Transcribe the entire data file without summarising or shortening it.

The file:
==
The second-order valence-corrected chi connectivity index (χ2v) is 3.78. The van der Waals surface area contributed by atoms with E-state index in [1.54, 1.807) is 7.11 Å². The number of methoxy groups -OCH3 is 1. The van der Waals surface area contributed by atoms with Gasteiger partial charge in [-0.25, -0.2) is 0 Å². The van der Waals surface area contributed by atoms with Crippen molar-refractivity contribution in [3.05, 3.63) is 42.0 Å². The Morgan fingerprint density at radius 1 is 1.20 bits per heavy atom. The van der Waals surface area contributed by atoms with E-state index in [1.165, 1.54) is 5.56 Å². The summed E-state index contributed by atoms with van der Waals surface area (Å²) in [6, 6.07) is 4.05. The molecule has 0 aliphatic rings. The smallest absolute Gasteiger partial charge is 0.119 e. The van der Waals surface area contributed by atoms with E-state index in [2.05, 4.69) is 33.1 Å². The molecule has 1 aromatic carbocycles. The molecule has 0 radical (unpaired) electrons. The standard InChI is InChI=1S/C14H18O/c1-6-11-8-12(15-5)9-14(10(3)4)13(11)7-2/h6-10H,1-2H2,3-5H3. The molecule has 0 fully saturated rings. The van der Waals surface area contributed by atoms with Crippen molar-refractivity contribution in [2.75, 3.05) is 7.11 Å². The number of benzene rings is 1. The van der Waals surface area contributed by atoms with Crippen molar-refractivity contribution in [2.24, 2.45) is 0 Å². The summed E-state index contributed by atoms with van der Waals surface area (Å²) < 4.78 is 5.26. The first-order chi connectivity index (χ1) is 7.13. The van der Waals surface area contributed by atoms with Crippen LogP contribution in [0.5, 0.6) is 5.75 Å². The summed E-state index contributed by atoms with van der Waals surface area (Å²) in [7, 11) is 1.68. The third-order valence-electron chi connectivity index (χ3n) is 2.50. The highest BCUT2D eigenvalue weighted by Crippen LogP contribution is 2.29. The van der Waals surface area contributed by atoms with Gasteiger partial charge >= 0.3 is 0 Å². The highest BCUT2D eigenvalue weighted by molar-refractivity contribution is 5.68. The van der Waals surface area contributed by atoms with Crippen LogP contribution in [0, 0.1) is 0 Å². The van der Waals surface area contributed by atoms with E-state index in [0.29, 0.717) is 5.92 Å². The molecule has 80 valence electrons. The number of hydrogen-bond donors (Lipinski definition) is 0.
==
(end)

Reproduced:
The second-order valence-corrected chi connectivity index (χ2v) is 3.78. The van der Waals surface area contributed by atoms with E-state index in [1.54, 1.807) is 7.11 Å². The number of methoxy groups -OCH3 is 1. The van der Waals surface area contributed by atoms with Gasteiger partial charge in [-0.25, -0.2) is 0 Å². The van der Waals surface area contributed by atoms with Crippen molar-refractivity contribution in [3.05, 3.63) is 42.0 Å². The Morgan fingerprint density at radius 1 is 1.20 bits per heavy atom. The van der Waals surface area contributed by atoms with E-state index in [1.165, 1.54) is 5.56 Å². The summed E-state index contributed by atoms with van der Waals surface area (Å²) in [6, 6.07) is 4.05. The molecule has 0 aliphatic rings. The smallest absolute Gasteiger partial charge is 0.119 e. The van der Waals surface area contributed by atoms with E-state index in [2.05, 4.69) is 33.1 Å². The molecule has 1 aromatic carbocycles. The molecule has 0 radical (unpaired) electrons. The standard InChI is InChI=1S/C14H18O/c1-6-11-8-12(15-5)9-14(10(3)4)13(11)7-2/h6-10H,1-2H2,3-5H3. The molecule has 0 fully saturated rings. The van der Waals surface area contributed by atoms with Crippen molar-refractivity contribution in [2.75, 3.05) is 7.11 Å². The number of benzene rings is 1. The van der Waals surface area contributed by atoms with Crippen molar-refractivity contribution in [2.24, 2.45) is 0 Å². The summed E-state index contributed by atoms with van der Waals surface area (Å²) < 4.78 is 5.26. The first-order chi connectivity index (χ1) is 7.13. The van der Waals surface area contributed by atoms with Crippen LogP contribution in [0.5, 0.6) is 5.75 Å². The summed E-state index contributed by atoms with van der Waals surface area (Å²) in [7, 11) is 1.68. The third-order valence-electron chi connectivity index (χ3n) is 2.50. The highest BCUT2D eigenvalue weighted by Crippen LogP contribution is 2.29. The van der Waals surface area contributed by atoms with Gasteiger partial charge >= 0.3 is 0 Å². The highest BCUT2D eigenvalue weighted by molar-refractivity contribution is 5.68. The van der Waals surface area contributed by atoms with Crippen LogP contribution in [0, 0.1) is 0 Å². The van der Waals surface area contributed by atoms with E-state index in [0.29, 0.717) is 5.92 Å². The molecule has 80 valence electrons. The number of hydrogen-bond donors (Lipinski definition) is 0.